Social Representations of AIDS: Pictures in Abnormal Psychology Textbooks, 1984–20051


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    An earlier version of this report was presented at the annual meeting of the American Psychological Society, June 2002, New Orleans, LA.

Thomas J. Schoeneman, Department of Psychology, Lewis & Clark College, 0615 SW Palatine Hill Road, Portland, OR 97219. E-mail:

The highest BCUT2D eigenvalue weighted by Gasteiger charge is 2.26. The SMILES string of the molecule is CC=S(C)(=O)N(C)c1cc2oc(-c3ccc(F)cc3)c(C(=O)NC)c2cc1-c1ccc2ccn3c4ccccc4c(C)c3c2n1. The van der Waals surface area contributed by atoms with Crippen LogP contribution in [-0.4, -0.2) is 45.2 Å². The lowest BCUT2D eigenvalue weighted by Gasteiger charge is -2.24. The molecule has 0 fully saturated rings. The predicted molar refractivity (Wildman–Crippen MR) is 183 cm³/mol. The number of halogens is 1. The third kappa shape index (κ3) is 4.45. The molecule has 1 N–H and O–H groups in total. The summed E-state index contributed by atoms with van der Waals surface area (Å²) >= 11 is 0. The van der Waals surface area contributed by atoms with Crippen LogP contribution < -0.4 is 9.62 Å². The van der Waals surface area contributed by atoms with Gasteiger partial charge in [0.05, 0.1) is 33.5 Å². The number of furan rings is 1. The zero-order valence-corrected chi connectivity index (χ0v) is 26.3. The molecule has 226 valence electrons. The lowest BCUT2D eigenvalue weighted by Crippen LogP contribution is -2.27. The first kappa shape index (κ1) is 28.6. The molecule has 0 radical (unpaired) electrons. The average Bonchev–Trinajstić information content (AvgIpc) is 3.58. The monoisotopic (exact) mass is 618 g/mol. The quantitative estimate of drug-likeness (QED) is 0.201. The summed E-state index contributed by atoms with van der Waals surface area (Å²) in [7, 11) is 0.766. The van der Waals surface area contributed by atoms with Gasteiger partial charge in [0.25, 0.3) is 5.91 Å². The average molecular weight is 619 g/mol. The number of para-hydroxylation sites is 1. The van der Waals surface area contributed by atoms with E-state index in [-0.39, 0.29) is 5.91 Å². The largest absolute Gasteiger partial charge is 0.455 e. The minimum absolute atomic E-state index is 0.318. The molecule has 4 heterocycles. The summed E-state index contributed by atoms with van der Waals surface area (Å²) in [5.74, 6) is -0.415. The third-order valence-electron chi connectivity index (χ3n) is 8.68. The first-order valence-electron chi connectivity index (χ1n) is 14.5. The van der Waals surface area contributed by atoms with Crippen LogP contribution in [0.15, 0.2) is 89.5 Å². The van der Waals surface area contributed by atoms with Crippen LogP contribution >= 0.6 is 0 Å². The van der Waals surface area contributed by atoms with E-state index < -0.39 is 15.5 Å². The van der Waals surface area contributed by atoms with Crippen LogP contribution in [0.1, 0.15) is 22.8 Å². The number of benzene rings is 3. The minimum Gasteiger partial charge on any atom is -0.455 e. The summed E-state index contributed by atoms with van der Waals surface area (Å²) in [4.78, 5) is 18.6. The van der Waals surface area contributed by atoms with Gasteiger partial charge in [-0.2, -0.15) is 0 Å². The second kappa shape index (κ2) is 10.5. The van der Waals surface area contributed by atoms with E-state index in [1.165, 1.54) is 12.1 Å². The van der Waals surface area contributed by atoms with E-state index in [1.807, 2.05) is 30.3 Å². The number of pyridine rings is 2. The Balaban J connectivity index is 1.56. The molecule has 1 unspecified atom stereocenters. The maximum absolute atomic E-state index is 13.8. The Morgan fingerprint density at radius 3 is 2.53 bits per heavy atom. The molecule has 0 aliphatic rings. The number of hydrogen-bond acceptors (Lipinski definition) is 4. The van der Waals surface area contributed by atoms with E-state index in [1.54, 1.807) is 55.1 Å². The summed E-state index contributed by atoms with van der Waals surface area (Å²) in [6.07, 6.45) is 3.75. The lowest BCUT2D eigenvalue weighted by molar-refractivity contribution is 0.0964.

We identified 129 pictures relating to AIDS/HIV in 94 abnormal psychology textbooks published between 1984 and 2005. Pictures included 189 persons with AIDS/HIV status or risk and 134 AIDS-related objects; they appeared in chapters on stress, sexual issues, substance abuse, and organic brain disorders. Individuals depicted were overwhelmingly male, White, adult, of unspecified sexual orientation, and undiagnosed with mental disorder. The most frequent AIDS-related objects were signs and posters, hospital furnishings, and drug paraphernalia. Thematic motifs across pictures included patient, information source, junkie, support group, celebrity, child victim, protesters, memorials, condom dispensary, and viral attack. Images of AIDS continue to invoke concepts of “the Other,” death, victimization, and culpability. It is difficult to discuss AIDS without accessing its stereotypes.